A quick review of tonight's "Arrow" coming up just as soon as I don't know how to vacation like a normal person...

Sister show "The Flash" is the shiny new thing understandably getting all the attention, but "Arrow" has had a fine start to its third season. I didn't write about last week's episode, but it did a good job dealing with the emotional repercussions of Sara's murder, while "Corto Maltese" dealt nicely with the Malcolm/Thea relationship(*) and the way it in turn has altered Oliver and Thea's relationship. I don't much buy Diggle's rationale for Oliver not telling her the whole truth, but in general I have a much more anti-secrecy philosophy than the shared "Arrow"/"Flash" creative team, and Thea as secret ninja is a much better direction for her than Thea as underage club owner.

(*) I particularly appreciated the tabling of the Hong Kong flashbacks in favor of seeing the early stages of Thea's training with her father. Formula should never be something a show is chained to.

The trip to Corto Maltese also gave the stunt team a chance to show off its outstanding work in a different kind of setting, and much brighter light. I got a kick out of Oliver's facility with a handgun — and not just because it reminded me of a similar gag from the climax of the largely-forgettable "Quigley Down Under" — and Roy's stunned reaction to same, but mainly I just enjoy how confidently this show continues to do fight scenes, and how often they find ways to vary it up. (Last week's motorcycle joust was an excellent example of that.)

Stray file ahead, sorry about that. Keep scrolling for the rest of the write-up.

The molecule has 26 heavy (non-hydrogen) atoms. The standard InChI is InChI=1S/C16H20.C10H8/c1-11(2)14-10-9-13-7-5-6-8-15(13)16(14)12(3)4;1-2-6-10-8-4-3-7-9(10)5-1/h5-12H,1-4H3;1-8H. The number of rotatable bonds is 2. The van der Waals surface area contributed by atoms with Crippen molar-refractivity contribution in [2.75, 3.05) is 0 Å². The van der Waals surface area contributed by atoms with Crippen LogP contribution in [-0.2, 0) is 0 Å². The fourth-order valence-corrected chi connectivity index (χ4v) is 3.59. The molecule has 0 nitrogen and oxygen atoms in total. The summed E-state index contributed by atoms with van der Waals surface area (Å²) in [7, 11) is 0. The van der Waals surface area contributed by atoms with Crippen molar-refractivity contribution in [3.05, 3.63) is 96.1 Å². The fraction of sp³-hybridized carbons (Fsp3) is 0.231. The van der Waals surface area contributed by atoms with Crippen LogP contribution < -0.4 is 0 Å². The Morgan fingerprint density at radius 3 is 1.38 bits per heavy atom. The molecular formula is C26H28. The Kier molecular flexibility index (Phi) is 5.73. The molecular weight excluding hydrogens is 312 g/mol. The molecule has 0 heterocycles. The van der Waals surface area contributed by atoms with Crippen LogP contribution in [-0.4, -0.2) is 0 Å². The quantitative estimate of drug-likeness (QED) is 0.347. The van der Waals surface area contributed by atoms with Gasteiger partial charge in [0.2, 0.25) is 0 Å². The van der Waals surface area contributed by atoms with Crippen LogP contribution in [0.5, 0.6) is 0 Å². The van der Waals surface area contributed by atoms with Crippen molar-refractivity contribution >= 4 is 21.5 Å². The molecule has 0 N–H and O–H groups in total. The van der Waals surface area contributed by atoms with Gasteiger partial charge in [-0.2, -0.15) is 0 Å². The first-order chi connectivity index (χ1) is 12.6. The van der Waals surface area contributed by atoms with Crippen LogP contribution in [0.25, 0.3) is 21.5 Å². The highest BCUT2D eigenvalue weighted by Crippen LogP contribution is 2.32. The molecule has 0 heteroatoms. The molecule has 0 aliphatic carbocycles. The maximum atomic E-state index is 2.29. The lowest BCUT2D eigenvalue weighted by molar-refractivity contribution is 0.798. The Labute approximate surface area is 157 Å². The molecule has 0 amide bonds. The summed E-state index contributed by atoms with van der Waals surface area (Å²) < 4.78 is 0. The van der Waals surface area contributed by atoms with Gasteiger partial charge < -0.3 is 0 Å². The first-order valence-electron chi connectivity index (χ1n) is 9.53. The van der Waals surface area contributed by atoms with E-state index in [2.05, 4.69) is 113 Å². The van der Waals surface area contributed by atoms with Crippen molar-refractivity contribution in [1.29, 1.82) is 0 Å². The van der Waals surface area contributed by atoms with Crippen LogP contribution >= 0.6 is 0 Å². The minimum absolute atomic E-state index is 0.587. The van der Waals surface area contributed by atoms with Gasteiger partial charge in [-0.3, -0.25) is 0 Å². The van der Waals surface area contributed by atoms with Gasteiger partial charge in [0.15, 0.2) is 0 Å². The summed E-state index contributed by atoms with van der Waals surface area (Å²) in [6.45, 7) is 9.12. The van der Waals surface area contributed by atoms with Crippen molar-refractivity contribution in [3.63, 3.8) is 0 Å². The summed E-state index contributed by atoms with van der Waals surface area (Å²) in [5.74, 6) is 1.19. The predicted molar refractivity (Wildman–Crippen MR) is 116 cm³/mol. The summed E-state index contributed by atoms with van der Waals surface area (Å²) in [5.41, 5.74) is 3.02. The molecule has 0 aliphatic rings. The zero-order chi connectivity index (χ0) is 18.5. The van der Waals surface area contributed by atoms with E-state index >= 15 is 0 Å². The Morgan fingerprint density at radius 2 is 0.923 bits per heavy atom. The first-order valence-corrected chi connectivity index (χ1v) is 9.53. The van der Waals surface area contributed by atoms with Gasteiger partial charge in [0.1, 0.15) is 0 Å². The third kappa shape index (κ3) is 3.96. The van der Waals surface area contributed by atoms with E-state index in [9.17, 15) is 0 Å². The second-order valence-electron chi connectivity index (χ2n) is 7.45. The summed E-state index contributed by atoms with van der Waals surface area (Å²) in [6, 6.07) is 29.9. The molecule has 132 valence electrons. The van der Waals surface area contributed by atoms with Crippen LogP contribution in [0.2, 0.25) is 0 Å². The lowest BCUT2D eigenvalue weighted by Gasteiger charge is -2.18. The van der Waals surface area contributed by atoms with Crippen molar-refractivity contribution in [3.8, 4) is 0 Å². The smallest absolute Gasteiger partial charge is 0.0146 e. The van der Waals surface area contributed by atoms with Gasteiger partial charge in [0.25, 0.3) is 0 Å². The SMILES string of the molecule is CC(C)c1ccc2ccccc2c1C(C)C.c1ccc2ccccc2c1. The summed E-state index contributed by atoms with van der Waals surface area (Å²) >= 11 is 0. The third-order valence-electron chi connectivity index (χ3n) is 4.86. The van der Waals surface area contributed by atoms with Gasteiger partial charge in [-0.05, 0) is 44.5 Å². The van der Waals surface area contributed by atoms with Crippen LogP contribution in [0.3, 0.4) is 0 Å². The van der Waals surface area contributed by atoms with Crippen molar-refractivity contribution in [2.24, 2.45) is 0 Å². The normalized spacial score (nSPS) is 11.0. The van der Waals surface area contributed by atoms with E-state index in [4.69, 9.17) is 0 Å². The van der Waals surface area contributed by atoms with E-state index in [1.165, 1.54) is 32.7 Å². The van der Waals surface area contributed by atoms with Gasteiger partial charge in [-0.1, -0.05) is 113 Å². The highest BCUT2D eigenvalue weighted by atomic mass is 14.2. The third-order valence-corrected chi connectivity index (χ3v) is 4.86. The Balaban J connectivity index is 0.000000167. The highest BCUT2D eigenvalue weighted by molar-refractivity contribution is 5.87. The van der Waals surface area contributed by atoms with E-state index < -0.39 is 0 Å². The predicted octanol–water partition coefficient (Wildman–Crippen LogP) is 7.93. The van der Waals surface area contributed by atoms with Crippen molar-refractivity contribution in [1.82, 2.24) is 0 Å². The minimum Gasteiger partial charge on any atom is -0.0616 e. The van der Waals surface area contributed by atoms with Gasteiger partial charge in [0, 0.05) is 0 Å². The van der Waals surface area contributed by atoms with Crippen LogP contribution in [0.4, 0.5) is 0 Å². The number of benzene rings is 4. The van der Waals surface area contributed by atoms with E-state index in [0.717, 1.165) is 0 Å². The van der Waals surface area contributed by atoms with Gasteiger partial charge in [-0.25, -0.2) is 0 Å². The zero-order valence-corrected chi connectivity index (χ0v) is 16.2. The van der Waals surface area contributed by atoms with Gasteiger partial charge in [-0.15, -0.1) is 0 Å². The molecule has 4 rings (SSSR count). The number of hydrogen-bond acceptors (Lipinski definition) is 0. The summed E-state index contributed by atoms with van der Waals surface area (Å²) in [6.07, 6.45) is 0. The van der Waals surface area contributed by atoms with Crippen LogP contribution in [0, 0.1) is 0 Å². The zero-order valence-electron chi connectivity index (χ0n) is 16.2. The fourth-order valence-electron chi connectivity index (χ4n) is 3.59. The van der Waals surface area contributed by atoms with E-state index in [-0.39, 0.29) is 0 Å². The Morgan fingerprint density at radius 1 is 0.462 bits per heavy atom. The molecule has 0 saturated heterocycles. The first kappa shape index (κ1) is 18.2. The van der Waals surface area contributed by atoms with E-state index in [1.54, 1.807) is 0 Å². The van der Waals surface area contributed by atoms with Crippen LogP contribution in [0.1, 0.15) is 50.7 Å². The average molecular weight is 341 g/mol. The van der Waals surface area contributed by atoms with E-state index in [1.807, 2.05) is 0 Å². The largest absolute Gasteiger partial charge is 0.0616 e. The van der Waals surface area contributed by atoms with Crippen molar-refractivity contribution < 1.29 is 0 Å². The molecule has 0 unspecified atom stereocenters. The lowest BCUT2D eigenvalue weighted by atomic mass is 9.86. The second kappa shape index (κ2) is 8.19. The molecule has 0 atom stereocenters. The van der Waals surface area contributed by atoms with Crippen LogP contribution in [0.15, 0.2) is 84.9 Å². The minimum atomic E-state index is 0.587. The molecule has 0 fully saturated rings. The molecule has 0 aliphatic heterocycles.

And "Arrow" keeps introducing names familiar to DC Comics fans — plus naming Felicity's assistant Gerry Conway, who wrote some of the best Spider-Man stories ever for the other company, and at DC created both Firestorm (who is awesome) and Vibe (who is much less so) — even if they're only sometimes in the same context. So we get a boxing trainer named Ted Grant who will teach Laurel how to be the new Canary, but this guy's a lot younger and more CW-friendly than any traditional depiction of Wildcat. Mark Shaw, at least for now, is just a name applied to an ARGUS agent, though he could conceivably return in a manhunting mode. And it's only my assumption that Ray Palmer will go full Atom at some point that doesn't have me worried about his interest in the  weapons from the applied sciences division.

What did everybody else think?

Alan Sepinwall has been reviewing television since the mid-'90s, first for Tony Soprano's hometown paper, The Star-Ledger, and now for HitFix. His new book, "TV (The Book)" about the 100 greatest shows of all time, is available now. He can be reached at sepinwall@hitfix.com